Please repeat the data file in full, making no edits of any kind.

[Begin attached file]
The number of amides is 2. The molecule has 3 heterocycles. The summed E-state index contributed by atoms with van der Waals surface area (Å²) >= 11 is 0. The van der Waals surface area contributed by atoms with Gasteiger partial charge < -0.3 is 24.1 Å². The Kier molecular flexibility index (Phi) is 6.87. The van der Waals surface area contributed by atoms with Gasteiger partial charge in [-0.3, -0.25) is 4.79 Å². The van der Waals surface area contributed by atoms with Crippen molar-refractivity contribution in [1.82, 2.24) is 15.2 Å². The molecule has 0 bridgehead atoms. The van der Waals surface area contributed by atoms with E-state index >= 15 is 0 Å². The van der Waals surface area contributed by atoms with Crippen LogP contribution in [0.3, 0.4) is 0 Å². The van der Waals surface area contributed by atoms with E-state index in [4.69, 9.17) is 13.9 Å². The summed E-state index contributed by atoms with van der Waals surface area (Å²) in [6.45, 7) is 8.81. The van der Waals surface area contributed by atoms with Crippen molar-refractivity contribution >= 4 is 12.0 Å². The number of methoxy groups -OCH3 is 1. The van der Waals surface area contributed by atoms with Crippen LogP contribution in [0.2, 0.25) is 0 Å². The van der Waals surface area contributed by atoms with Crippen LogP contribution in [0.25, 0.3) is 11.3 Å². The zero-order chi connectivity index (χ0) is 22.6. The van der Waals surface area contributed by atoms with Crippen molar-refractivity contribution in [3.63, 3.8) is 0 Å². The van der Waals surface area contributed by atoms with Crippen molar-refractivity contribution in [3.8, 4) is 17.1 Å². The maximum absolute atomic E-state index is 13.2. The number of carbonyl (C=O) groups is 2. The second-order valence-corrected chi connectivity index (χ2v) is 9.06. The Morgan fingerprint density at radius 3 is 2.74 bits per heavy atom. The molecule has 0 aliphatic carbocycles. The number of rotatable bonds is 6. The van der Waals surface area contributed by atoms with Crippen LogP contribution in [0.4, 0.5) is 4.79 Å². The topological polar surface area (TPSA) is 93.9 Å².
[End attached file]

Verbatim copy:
The number of amides is 2. The molecule has 3 heterocycles. The summed E-state index contributed by atoms with van der Waals surface area (Å²) >= 11 is 0. The van der Waals surface area contributed by atoms with Gasteiger partial charge < -0.3 is 24.1 Å². The Kier molecular flexibility index (Phi) is 6.87. The van der Waals surface area contributed by atoms with Gasteiger partial charge in [-0.3, -0.25) is 4.79 Å². The van der Waals surface area contributed by atoms with Crippen molar-refractivity contribution in [1.82, 2.24) is 15.2 Å². The molecule has 0 bridgehead atoms. The van der Waals surface area contributed by atoms with E-state index >= 15 is 0 Å². The van der Waals surface area contributed by atoms with Crippen LogP contribution in [0.3, 0.4) is 0 Å². The van der Waals surface area contributed by atoms with E-state index in [4.69, 9.17) is 13.9 Å². The summed E-state index contributed by atoms with van der Waals surface area (Å²) in [6.45, 7) is 8.81. The van der Waals surface area contributed by atoms with Crippen molar-refractivity contribution >= 4 is 12.0 Å². The number of methoxy groups -OCH3 is 1. The van der Waals surface area contributed by atoms with Crippen LogP contribution in [0.2, 0.25) is 0 Å². The van der Waals surface area contributed by atoms with Crippen LogP contribution in [0.25, 0.3) is 11.3 Å². The zero-order chi connectivity index (χ0) is 22.6. The van der Waals surface area contributed by atoms with Crippen molar-refractivity contribution in [3.63, 3.8) is 0 Å². The van der Waals surface area contributed by atoms with Crippen molar-refractivity contribution in [3.8, 4) is 17.1 Å². The maximum absolute atomic E-state index is 13.2. The number of carbonyl (C=O) groups is 2. The second-order valence-corrected chi connectivity index (χ2v) is 9.06. The Morgan fingerprint density at radius 3 is 2.74 bits per heavy atom. The molecule has 0 aliphatic carbocycles. The number of rotatable bonds is 6. The van der Waals surface area contributed by atoms with Crippen LogP contribution in [0.4, 0.5) is 4.79 Å². The topological polar surface area (TPSA) is 93.9 Å².